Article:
The consumer is king
Today’s shoppers are more empowered than ever before. They expect the products they buy to be meaningful and they expect brands to reflect their values. This new consumer engagement framework has to some extent been driven by the continued adoption of consumer-driven technology.
They are always ‘on’ – connected to each other, and to their favorite brands, at all times. This is, perhaps, unsurprising since the number of gadgets on Earth has already surpassed the number of people, and device production continues to grow five times faster than the global population.
This has helped consumers to become more informed, conscious and curious – they want to know where their products come from, and whether they are ethically sourced, recyclable, and sustainable.
And they are open to new experiences. The real world and the digital world have collided and the barriers to engaging with new technologies have all but disappeared. Today’s consumers are more than willing to experiment if they think the experience will be worth it.
Ultimately though, if there’s one characteristic that defines modern consumer behavior – it’s that they have very high expectations.
The age of experience
Consumers expect experiences that react to the context of their situation, wherever they are – whether that’s on Instagram, Facebook, a brand’s smartphone app or in a physical store. And they expect these experiences to be intuitive and continuously responding to their own evolving needs.
There’s also a big demand for products that fit seamlessly into our lives. Modern kitchens, for example, are now kitted out with appliances that ‘talk’ to us. A counter top that weighs your ingredients and suggests the ideal cooking temperature and time in the oven. A tumble dryer that alerts you when the clothes are dry or when it needs a service. These devices offer so much more than their fundamental purpose – they’re now interacting with us.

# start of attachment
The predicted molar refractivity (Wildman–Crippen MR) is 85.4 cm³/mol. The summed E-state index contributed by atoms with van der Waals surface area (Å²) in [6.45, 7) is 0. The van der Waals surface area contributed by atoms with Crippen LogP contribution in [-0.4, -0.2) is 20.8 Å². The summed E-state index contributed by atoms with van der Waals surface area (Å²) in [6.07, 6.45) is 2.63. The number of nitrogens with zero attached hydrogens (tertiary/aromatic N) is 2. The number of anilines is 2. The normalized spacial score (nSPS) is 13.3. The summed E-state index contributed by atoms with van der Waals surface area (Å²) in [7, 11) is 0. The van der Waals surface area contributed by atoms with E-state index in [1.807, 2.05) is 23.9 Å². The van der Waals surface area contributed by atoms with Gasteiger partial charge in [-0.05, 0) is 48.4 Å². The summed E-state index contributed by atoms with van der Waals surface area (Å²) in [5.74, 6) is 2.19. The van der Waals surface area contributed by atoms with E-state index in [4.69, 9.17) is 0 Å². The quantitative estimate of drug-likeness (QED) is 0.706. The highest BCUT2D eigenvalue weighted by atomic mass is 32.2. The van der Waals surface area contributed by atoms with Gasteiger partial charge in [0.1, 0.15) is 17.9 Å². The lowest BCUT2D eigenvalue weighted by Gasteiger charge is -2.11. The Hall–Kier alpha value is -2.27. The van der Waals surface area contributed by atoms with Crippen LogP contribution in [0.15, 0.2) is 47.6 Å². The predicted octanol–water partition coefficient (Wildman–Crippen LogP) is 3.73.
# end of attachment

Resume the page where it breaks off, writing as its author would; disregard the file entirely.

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Increasingly, this trend is moving in store and into the physical space. New technologies are making it possible to create truly special and unique omni-channel experiences.
A good example is sports retailer Decathlon, who have fundamentally re-framed their approach to the in-store experience.
“It’s much better to experience sport rather than talking or hearing about it. So, we are switching our store network into not only a shopping place but a place for experiences, where you can try any sport you can think of”
The power of personalization
Two popular words have emerged in this domain: personalization and customization. While many brands have fallen into a bad habit of using them interchangeably, they have, in fact, different meanings and implications.
Personalization is an aesthetic adaption or configuration of a product to suit a consumer preferences, and has little to no effect on the product’s engineering. For example, engraving the consumer’s name on the surface of a bike, or adding a sticker on a kitchen equipment to match the colors and the style of the kitchen: this is personalization.
Customization is where the product’s composition is altered – or re-engineered, making it unique and capable of fulfilling a specific consumer requirement. In the case of customization, we see more and more projects in footwear for example, where the sole, or the mid-sole is tailored-made and produced on demand to fit one consumer’s particular need.
ECCO, a world-leading brand of footwear, has developed a customization project, where an individual’s biomechanical data is combined with in-store additive manufacturing to create customized silicone midsoles, within two hours.
Most importantly, there are opportunities in both personalization and customization to excite the consumer and keep them coming back for more.